A state agency now says Houston County commissioners mishandled their firing of Public Defender Nick White.

White was fired back in August of this year.

Nick White

The Georgia Public Defender Council oversees public defender offices across the state. More than a decade ago, Houston County decided to opt-out of the statewide system and operate its own office.

The Council still oversees the opt-out counties to make sure they stay in compliance with their opt-out agreements. There are six opt-out counties in the state, and Houston’s agreement was made in 2005.

The Council’s executive director says the County violated that agreement when they fired White.

“The Council's vote determined that by not providing Mr. White with notice and a hearing prior to his termination, Houston County was not in compliance with the opt-out agreement,” said Bryan Tyson over the phone.

White has consistently maintained that the County fired him for speaking out against the high number of cases his office was dealing with every day. White also says he asked the County to hire another attorney, but that budget discussion led nowhere.

Tyson says the Council’s main concern is independence.

“It’ll be up to the Council whether the actions the County takes appropriately address the Council’s concerns. The Council’s primary concern is the independence of the public defender office from the budgetary functions be maintained,” Tyson explained.

He explained that there are two ways the County can go about resolving the issue. The first would be to give White notice and a hearing on his original firing. The second way, according to Tyson, is if the County provided policies that would ensure the public defender’s office’s independence moving forward.

Tyson says the decision is up to the County.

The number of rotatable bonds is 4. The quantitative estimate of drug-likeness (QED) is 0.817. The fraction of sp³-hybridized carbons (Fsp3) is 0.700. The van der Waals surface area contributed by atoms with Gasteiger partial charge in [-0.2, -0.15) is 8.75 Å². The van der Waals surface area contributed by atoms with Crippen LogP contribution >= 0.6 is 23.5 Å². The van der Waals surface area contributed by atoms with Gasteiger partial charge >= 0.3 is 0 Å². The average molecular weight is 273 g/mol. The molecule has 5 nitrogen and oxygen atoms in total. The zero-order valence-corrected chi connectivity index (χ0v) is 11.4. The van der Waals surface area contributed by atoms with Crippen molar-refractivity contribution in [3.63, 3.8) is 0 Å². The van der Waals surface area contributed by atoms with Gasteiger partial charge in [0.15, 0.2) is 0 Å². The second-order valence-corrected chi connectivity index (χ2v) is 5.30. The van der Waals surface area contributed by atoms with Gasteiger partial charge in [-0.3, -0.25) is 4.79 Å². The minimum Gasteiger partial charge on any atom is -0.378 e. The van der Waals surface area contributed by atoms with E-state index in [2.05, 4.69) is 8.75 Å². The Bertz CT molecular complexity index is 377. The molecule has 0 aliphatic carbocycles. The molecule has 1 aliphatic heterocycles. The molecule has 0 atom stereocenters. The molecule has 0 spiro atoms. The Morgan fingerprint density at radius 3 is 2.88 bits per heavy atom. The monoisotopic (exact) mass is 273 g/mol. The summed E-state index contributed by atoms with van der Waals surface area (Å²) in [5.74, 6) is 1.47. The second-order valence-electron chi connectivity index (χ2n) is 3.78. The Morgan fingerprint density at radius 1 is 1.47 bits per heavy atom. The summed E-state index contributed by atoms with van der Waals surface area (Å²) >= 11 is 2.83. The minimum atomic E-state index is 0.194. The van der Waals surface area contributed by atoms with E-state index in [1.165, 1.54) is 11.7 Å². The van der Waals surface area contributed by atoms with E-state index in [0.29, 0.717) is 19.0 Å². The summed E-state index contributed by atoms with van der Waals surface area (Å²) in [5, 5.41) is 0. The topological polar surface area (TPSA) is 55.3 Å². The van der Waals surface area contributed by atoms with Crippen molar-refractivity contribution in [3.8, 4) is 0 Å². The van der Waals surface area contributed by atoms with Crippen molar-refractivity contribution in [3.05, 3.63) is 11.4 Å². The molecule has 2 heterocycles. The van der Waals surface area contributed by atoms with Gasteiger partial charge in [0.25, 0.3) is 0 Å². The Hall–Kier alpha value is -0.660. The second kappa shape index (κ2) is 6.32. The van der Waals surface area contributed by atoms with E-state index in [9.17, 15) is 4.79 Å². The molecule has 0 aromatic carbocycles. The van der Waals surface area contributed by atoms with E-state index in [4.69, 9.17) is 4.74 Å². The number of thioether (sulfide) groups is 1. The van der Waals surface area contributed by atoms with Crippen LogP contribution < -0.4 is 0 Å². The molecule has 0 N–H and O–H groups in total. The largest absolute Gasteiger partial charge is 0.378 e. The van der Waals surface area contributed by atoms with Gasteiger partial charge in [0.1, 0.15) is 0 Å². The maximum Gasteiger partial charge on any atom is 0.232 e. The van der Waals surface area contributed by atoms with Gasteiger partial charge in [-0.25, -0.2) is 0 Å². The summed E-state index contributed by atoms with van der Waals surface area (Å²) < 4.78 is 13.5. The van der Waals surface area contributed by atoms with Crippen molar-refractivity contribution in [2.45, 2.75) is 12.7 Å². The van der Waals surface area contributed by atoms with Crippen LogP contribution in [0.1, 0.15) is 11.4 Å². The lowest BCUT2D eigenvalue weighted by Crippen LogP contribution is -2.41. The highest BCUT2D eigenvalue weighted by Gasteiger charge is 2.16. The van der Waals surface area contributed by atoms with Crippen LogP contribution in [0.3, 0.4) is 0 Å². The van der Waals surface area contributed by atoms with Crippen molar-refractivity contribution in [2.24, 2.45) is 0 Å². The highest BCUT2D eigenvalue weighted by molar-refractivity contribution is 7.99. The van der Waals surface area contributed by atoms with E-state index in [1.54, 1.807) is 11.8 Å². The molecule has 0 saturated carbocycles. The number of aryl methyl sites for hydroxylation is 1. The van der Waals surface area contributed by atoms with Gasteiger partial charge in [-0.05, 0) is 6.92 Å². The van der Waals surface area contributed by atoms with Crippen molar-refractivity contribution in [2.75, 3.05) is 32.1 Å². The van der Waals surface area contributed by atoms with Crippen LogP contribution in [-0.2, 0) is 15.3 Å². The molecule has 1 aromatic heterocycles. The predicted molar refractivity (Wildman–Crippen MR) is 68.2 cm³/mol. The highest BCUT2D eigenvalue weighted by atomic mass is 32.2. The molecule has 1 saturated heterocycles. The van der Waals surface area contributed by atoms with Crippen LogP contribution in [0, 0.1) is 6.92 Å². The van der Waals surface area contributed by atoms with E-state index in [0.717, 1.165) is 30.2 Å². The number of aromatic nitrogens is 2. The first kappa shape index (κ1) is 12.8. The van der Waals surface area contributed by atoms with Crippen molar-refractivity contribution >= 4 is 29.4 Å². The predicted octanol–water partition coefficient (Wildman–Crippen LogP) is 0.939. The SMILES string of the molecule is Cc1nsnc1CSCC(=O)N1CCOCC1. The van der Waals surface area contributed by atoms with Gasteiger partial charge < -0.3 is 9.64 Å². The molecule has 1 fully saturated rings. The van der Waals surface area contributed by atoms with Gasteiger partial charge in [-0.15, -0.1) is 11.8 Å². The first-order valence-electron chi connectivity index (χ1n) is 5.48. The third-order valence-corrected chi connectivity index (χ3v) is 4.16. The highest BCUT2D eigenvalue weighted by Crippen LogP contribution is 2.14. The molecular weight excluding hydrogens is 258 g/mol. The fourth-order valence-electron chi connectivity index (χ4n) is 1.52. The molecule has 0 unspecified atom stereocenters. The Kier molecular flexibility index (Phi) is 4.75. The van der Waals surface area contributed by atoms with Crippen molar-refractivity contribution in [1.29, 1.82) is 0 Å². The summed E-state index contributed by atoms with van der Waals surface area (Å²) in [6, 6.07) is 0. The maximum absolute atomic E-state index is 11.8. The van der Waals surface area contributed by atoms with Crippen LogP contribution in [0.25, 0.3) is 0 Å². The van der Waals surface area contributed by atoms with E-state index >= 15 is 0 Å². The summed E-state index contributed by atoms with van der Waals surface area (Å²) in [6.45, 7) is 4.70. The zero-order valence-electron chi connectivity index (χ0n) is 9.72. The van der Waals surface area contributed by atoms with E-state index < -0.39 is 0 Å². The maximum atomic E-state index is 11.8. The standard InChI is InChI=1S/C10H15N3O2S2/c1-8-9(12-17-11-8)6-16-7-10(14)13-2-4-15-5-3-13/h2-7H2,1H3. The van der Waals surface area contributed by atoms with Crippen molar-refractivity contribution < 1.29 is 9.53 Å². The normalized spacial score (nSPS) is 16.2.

Nick White agrees with the Council’s findings.

“It is uncontested that I was dismissed at will, without cause. So, there's no doubt the County is in non-compliance and I am very happy with the Council's vote. I feel vindicated on what I've been saying since day one of my dismissal,” White said.

White has already repeatedly said he would consider suing the Board of Commissioners over his firing. He now says he will wait to see what the County decides to do before filing his suit.

But, he did maintain that he would file a lawsuit if he was not reinstated.

“I never got a negative performance evaluation, the County never raised with me any concern about the way I ran that office. There was no notice given to me of any complaints that the Board of Commissioners had about my performance in my job. There is only one issue that I had with this Board of Commissioners and that was my repeated request for an additional attorney for the office,” White claimed.

White also explained he would be willing to return to work with the County and the Board of Commissioners.

The Georgia Public Defender Council says it will now draft a letter to the County addressing the concerns. That letter is expected to be completed by the end of this week. The letter will give a specified time period for the County to rectify the issues.

If the issues are not fixed, the Council maintains the right to take control of the Public Defender’s Office away from the County.

Houston County Attorney Tom Hall says the County has not received any letter or information from the Council. He declined comment when asked about Nick White’s firing.

Chairman Tommy Stalnaker has not returned phone calls from 13 WMAZ asking for comment.

Other commissioners said they had no comment due to the potential for litigation.